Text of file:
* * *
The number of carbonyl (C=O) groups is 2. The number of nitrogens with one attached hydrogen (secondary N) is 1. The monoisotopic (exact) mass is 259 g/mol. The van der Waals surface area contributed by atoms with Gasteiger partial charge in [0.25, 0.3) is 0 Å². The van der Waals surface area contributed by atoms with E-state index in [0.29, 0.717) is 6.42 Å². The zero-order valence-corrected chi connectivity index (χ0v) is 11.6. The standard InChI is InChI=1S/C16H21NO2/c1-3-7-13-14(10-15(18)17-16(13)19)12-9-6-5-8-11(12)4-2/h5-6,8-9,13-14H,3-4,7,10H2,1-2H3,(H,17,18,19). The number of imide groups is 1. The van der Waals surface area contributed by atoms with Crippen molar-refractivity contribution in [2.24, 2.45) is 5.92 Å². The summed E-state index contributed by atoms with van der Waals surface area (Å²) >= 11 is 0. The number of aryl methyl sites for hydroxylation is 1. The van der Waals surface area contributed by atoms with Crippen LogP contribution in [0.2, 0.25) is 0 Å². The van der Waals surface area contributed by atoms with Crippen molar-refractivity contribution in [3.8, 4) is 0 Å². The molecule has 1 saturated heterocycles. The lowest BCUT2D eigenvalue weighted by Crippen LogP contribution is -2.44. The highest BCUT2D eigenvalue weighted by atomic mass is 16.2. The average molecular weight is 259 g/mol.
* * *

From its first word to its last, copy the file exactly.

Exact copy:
The number of carbonyl (C=O) groups is 2. The number of nitrogens with one attached hydrogen (secondary N) is 1. The monoisotopic (exact) mass is 259 g/mol. The van der Waals surface area contributed by atoms with Gasteiger partial charge in [0.25, 0.3) is 0 Å². The van der Waals surface area contributed by atoms with E-state index in [0.29, 0.717) is 6.42 Å². The zero-order valence-corrected chi connectivity index (χ0v) is 11.6. The standard InChI is InChI=1S/C16H21NO2/c1-3-7-13-14(10-15(18)17-16(13)19)12-9-6-5-8-11(12)4-2/h5-6,8-9,13-14H,3-4,7,10H2,1-2H3,(H,17,18,19). The number of imide groups is 1. The van der Waals surface area contributed by atoms with Crippen molar-refractivity contribution in [2.24, 2.45) is 5.92 Å². The summed E-state index contributed by atoms with van der Waals surface area (Å²) >= 11 is 0. The number of aryl methyl sites for hydroxylation is 1. The van der Waals surface area contributed by atoms with Crippen LogP contribution in [0.2, 0.25) is 0 Å². The van der Waals surface area contributed by atoms with Crippen molar-refractivity contribution in [3.8, 4) is 0 Å². The molecule has 1 saturated heterocycles. The lowest BCUT2D eigenvalue weighted by Crippen LogP contribution is -2.44. The highest BCUT2D eigenvalue weighted by atomic mass is 16.2. The average molecular weight is 259 g/mol.